Surging seas and vicious winds whipping through coastal Louisiana, Mississippi, and Alabama weren’t the only causes of the enormous damage left behind after Hurricane Katrina. Human-made changes to the area’s natural environment amplified the effects of the storm, enabling it to become one of the largest natural disasters in the nation’s history.
Maximum sustained winds of nearly 175 mph and the breach of two key levees holding back the waters of Lake Pontchartrain conspired to create the devastating deluge. The death toll passed 1,000 in September, and hundreds of thousands of people have been left homeless. So far, over half a million cubic yards of debris have been removed from devastated areas in Louisiana while the cleanup continues from 12 oil spills along the Mississippi River.
Before large-scale, human-driven development, the Mississippi Delta maintained an equilibrium. Naturally occurring erosion and subsidence as soils sank under their own weight were off-set when the Mississippi flooded each year. New sediments were distributed over the delta, replenishing the wetlands. These wetlands and barrier islands protected the region along the Gulf Coast for thousands of years.
As the human population grew in the Delta region, the river’s annual flooding came to be seen as a problem. Levees were erected along the banks of the Mississippi to protect cities and farmlands. While this goal was achieved, the long term effects have been disastrous, for the natural environment of the region – and now the built environment as well.
The most problematic result of human alterations to the area has been the loss of sediments to replenish the wetlands. Levees channel the river’s flow far out into the Gulf of Mexico, allowing very little sediment to restock the marshes or reinforce the narrow barrier islands, which together are the coastal area’s last line of defense against storm surges. Dams upriver have reduced the overall amount of sediment in the river by 67 percent.
In addition to the deleterious effects of sediment loss, human activity has greatly accelerated the naturally ocurring rate of erosion. Oil and gas drilling and canals built for navigation have exposed more bare soil to the water, so that waves created by boats and wind further erode the shore.
The construction of canals has allowed salt water intrusion into brackish and freshwater marshes. This additional salinity kills native plants whose roots hold soil in place, causing even more soil to erode. Levees exacerbate this problem by preventing nutrient-rich sediments from nourishing the wetlands.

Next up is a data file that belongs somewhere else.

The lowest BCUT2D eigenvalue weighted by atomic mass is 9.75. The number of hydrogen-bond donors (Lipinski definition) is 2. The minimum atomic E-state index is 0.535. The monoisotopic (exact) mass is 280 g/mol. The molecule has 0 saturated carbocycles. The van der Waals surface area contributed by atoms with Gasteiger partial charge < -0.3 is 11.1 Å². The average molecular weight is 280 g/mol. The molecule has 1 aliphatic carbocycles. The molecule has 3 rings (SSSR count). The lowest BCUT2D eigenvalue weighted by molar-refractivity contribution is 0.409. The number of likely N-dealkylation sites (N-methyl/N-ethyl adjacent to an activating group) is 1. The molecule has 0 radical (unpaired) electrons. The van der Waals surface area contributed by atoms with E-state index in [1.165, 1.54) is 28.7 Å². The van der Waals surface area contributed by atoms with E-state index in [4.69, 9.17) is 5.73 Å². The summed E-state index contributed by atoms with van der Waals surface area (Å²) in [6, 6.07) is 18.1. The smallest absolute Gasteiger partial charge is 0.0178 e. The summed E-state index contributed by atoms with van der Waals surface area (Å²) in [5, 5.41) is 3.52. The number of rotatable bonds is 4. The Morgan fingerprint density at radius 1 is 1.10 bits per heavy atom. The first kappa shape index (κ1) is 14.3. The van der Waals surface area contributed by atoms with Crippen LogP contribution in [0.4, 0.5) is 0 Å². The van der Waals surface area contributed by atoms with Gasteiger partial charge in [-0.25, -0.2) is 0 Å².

Draining land for agriculture, roads, canals, and urban development has impelled soil subsidence. As soils are exposed to the atmosphere after wetlands are drained, the soils oxidize, losing volume. This is a primary reason why much of New Orleans was below sea level. Oil and gas mining are also major causes of sinking. As fossil fuels are pumped from below the earth, the rock and soil above collapse into the now-empty geologic strata that held the oil or gas.
Of course, human-caused climate change is perhaps the most obvious potential cause of Katrina’s destructive power. The Gulf of Mexico was abnormally warm in August, and Katrina – a Class 1 storm when it entered the Gulf – quickly swelled to a terrifying Class 5 when it encountered the warmer Gulf water. Climatologists predict that warmer temperatures will cause tropical storms to become far stronger, and 2005 is already one of the stormiest years in history.
In 1998, state and federal agencies proposed a $14 billion, 40-year program to the federal government to provide for the reclamation and preservation of Louisiana’s coastal wetlands. The goal of the Louisiana Coastal Area Program was to restore or simulate the natural processes that created and sustained the delta. Unfortunately, the Bush administration cut funds from the project to pay for the war in Iraq and various homeland security programs. This year, the Bush administration afforded $10.4 million for the delta project, one sixth of the amount requested and insufficient to even initiate preventive measures.
Carrie Black is an Earth Island Journal intern.
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